Until recently, Nate Silver was every Democrat's favorite polling analyst, a statistical oracle hailed for the preternatural accuracy of his Barack Obama victory projections in 2008 and 2012. But lately, the God-like aura that once surrounded Silver has been replaced by liberal dismay over his soothsaying.
The reason for the fall from grace is that Silver now gives Donald Trump a 40-percent chance of winning in November. The widespread skepticism that the bilious billionaire might be elected prompted an exasperated Silver to recently tweet, "Never seen otherwise-smart people in so much denial as they are about Trump's chances. Same mistake as primaries. Brexit."
Hillary Clinton, speaking to a union audience Wednesday, expressed her own form of incredulity when she asked rhetorically, "Why aren't I 50 points ahead?" Plausible answers range from "You're a badly flawed candidate yourself, Hillary" to "The news media, especially cable TV, can't get over its ratings-mad fixation with Trump."
But even the most euphoric Trump triumphalist would admit that the GOP nominee's realistic route to victory depends on a narrow passage along the electoral map. As an illustration, giving the GOP nominee almost all of the swing states (but not Pennsylvania) and one of Maine's four electoral votes would lead to an Electoral College verdict of Trump 270 and Clinton 268.
Such calculations serve as a reminder than the Electoral College consists of flesh-and-blood electors rather than disembodied numbers on a map. And even if the Republicans prevailed on Nov. 8, a handful of electors could cost Trump the White House.
Samuel Miles — a Quaker from Philadelphia and a brigadier general during the Revolutionary War — was the first faithless elector. In 1796, even though he was pledged to Federalist John Adams, Miles cast one of Pennsylvania's electoral votes for Thomas Jefferson, whom he judged less likely to plunge America into a war with France.
According to research by the advocacy group FairVote, 81 other electors in history have pulled a similar trick. In modern times, faithless electors have been motivated by ideology (votes for Barry Goldwater in 1960 and Ronald Reagan in 1980) and idiosyncrasy (an Alabama elector opted for home-town circuit court judge Walter Jones in 1956).
Normally, in a close election, party loyalty trumps any attempt by electors to jigger with the outcome. In fact, it is safe to say that there are few places in America where independent judgment is less prized than in the Electoral College.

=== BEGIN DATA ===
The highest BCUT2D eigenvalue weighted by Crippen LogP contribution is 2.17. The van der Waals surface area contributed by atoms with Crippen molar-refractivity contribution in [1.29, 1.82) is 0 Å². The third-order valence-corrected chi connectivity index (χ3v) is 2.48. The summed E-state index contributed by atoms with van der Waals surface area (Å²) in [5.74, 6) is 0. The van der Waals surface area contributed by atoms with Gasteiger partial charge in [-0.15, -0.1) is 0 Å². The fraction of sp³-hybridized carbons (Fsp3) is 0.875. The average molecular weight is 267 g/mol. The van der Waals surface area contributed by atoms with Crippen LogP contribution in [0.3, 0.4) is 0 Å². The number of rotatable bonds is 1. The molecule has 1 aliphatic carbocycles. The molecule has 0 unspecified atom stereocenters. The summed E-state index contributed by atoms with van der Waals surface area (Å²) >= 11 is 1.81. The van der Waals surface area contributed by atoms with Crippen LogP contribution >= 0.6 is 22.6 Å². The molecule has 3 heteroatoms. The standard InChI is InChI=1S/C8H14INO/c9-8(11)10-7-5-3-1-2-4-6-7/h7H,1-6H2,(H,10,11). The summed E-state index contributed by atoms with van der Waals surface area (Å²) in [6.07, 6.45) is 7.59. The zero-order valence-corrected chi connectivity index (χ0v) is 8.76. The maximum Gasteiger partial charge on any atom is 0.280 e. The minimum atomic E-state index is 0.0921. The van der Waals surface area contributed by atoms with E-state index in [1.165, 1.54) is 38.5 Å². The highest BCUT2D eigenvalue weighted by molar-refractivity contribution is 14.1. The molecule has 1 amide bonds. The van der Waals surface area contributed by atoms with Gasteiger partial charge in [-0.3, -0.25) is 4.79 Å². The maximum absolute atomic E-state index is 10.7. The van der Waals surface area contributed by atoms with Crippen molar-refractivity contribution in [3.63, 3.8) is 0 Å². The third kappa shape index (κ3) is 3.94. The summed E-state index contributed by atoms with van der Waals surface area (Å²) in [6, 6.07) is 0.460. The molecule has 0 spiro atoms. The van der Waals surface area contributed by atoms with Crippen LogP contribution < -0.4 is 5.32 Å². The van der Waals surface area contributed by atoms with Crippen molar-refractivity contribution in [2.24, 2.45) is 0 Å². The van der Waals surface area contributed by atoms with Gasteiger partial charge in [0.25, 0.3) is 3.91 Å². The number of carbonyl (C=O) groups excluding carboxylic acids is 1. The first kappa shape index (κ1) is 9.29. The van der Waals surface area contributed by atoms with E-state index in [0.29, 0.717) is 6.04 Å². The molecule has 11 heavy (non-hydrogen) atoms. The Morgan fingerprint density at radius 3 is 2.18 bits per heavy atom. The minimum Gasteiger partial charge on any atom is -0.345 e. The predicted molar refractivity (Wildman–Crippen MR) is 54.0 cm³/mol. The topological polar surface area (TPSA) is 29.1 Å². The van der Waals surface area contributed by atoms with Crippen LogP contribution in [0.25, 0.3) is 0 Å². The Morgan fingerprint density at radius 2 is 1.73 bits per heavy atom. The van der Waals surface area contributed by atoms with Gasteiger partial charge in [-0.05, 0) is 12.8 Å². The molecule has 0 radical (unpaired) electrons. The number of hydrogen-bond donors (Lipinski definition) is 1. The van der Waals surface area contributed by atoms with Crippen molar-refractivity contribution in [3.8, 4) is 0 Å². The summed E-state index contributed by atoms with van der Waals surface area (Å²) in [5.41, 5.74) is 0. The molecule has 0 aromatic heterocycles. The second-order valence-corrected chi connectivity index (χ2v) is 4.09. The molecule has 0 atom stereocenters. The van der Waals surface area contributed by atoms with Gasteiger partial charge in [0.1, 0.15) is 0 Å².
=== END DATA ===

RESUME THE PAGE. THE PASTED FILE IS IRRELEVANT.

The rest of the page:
But 2016 — in case anyone hasn't noticed — is not a normal election. Already, Baoky Vu, a Republican elector in Georgia, has taken himself off the ballot because he could not bring himself to vote for Trump.
And Politico reported in late August that a Texas GOP elector, Chris Suprun, a Dallas paramedic, also had deep reservations about backing Trump.
I spoke briefly by phone on Thursday with Suprun, who was about to participate in an all-day vigil for the first responders who died on 9/11. "The article is a mischaracterization of my statements," he said. "I got into this with all intentions of supporting the nominee of my party."
If there is already this much public ferment over the sentiments of Republican electors, it is easy to imagine the potential firestorm if, say, Trump ekes out a hairsbreadth victory on Nov. 8. Republican electors would be monitored hourly for any signs of maverick tendencies up until the moment they cast their paper ballots for president and vice president in their respective state capitals in mid-December.
Nothing that we have learned so far in this campaign suggests that President-elect Trump would be magnanimous and reassuring in the first weeks after the election. Maybe he would start talking idly about dropping a nuclear device on ISIS or suddenly announce that Donald Jr. would make a primo justice of the Supreme Court. It doesn't take much imagination to contemplate a wave of buyer's remorse sweeping through the reasonable wing of the Republic Party.
Also, remember that anti-Trump GOP electors would have choices other than making Clinton president. Under the 12th Amendment to the Constitution, if no candidate won a majority in the Electoral College, the House would choose the 45th president among the three highest finishers.
Three? Trump, Clinton and who else?
Going back to my original 270-to-268 electoral vote scenario, all it would take is for one Republican elector to write in a name like, well, Paul Ryan. (Yes, I know that you thought all saving President Ryan scenarios ended with no second ballot at the Cleveland convention).
In that case, the choice would rest with the Republican House voting by individual states. (Currently, the GOP controls 33 delegations, the Democrats 14 and 3 states are evenly split). Maybe Trump would still prevail, but I wouldn't rule out the election of a conservative Republican president who actually knows what the nuclear triad is.
For, in the end, Trump isn't just running against Clinton. He is also running against Samuel Miles and the powerful precedent he set in 1796.
Roll Call columnist Walter Shapiro is a veteran of Politics Daily, USA Today, Time, Newsweek and the Washington Post. His book on his con-man great-uncle was just published: "Hustling Hitler: The Jewish Vaudevillian Who Fooled the Fuhrer." Follow him on Twitter @MrWalterShapiro.